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# The Riemann problem for a one-dimensional nonlinear wave system with different gamma laws

*Boundary Value Problems*
**volume 2017**, Article number: 107 (2017)

## Abstract

The Riemann problem for a one-dimensional nonlinear wave system with different gamma laws is considered. By the properties of wave curves, we observe that this system does not contain the composite wave compared to the barotropic models of gas dynamics with different pressure laws. Under some initial value data, the Riemann solution is constructed. Using the interaction of the elementary waves, we consider the generalized Riemann problem and discover that the Riemann solution is stable for such perturbation of the initial data.

## 1 Introduction

One-dimensional nonlinear wave system with the variable gamma laws which only depends on the spatial coordination is described as follows:

where

and \(\gamma(x)>1\) and \(A>0\). When \(\gamma(x)=\gamma\) is constant, system (1.1) is changed into a one-dimensional nonlinear wave system, which can be obtained either by starting with the isentropic gas dynamics equations and neglecting the quadratic terms in the velocity or by writing the nonlinear wave equation as a first-order system [1, 2]. System (1.1) can also be deduced from the barotropic models of gas dynamics with different pressure laws in [3], and we refer the reader to this paper for details. Introducing \(m=\rho u\), system (1.1) becomes

which is similar to the model of a mixture of gases governed by different gamma laws in [4, 5]. In the two papers, they used the front tracking algorithm and the Glimm scheme to prove that the Cauchy problem has a global, weak solution under some conditions, respectively. We also see the results for the model of an inviscid fluid capable of undergoing phase transitions, which is a simplified version of the model proposed by Fan [6]. For the related results, we can see [7–13].

In this paper, we focus on the Riemann problem for system (1.3) with piecewise constant initial data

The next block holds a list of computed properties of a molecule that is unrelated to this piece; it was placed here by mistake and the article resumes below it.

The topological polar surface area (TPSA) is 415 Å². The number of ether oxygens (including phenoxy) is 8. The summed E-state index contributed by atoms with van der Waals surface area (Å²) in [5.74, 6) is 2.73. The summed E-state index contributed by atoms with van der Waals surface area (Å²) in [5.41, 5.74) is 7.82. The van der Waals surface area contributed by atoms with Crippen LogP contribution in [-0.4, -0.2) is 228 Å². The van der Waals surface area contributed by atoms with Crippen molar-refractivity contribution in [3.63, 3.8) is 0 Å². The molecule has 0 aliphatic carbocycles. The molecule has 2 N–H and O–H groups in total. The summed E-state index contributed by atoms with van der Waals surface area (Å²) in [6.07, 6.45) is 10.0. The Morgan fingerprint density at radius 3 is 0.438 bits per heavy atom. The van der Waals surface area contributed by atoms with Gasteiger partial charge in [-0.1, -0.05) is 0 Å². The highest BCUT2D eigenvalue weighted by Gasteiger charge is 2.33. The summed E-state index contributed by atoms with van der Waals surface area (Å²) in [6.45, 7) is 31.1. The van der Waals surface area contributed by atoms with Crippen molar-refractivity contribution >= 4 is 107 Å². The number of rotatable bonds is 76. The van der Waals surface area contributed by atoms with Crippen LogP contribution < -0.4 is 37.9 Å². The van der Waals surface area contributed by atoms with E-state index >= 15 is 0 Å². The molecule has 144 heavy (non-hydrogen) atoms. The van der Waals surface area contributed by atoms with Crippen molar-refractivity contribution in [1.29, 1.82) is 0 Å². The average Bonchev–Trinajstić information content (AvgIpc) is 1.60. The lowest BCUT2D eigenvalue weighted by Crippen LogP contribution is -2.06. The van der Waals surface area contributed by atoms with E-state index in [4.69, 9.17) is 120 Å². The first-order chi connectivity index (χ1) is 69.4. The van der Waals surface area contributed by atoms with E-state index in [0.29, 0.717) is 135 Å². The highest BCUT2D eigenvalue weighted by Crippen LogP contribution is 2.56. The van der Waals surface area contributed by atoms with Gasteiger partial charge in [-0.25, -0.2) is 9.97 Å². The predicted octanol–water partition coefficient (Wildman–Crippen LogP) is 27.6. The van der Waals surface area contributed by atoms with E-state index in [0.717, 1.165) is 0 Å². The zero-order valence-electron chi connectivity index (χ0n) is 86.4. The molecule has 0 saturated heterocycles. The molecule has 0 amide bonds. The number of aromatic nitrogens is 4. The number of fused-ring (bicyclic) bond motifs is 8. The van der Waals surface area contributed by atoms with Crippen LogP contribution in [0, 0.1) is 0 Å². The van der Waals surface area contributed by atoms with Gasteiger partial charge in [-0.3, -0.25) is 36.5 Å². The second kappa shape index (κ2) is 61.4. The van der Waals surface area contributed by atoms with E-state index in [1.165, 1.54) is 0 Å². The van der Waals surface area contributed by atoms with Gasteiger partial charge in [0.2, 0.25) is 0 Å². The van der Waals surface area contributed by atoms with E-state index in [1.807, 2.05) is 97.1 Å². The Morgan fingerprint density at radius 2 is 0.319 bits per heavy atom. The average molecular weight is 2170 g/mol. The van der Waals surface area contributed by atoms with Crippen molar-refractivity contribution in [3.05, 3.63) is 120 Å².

and the interaction between the elementary waves and the stationary contact wave. We observe that the corresponding Riemann solution is similar to that of the model of one-dimensional adiabatic flow in Lagrangian coordinates, we also see the related results [14–21] for details.

The organization of this paper is as follows. In Section 2, we describe the properties of wave curves and construct the Riemann solution. In Section 3, we consider the initial value problem with three constant states. By the interaction between the stationary contact wave and the shock wave or rarefaction wave, the global solutions are constructed. Moreover, we obtain that the solution of the perturbed initial value problem converges to the corresponding Riemann solution as *ε* approaches zero, which shows the stability of the Riemann solution for the small perturbation.

## 2 The solution to the Riemann problem

Setting the dependent variable \(U=(\rho,m,\gamma)\), the Jacobian matrix of system (1.3) is in the form

which has three eigenvalues

together with the corresponding eigenvectors

The first and the third families are genuinely nonlinear, and the second family is linearly degenerate.

In order to analyze the solutions to system (1.3), we need to look at the wave curves.

### 2.1 Wave curves

Since Eqs. (1.3) and the Riemann data are invariant under uniform stretching of coordinates

By taking the self-similar transform \(\xi=x/t\), the Riemann problem is reduced to the boundary value problem of the ordinary differential equation

with \((\rho,m,\gamma)(\infty)=(\rho_{r},m_{r},\gamma_{r})\) and \((\rho,m,\gamma)(-\infty)=(\rho_{l},m_{l},\gamma_{l})\).

For smooth solutions, Eqs. (2.4) can be rewritten as

It follows from (2.5) that besides the constant solution (\(\rho>0\)), it provides a rarefaction wave which is a continuous solution of (2.5) in the form \(U(\xi)\). Given a left state \(U_{\ell}=(\rho_{\ell},m_{\ell},\gamma_{\ell})\), the rarefaction wave curves are the set of all right states \(U=(\rho,m,\gamma_{l})\) that can be connected to the left by a rarefaction wave in the first family, and they are as follows: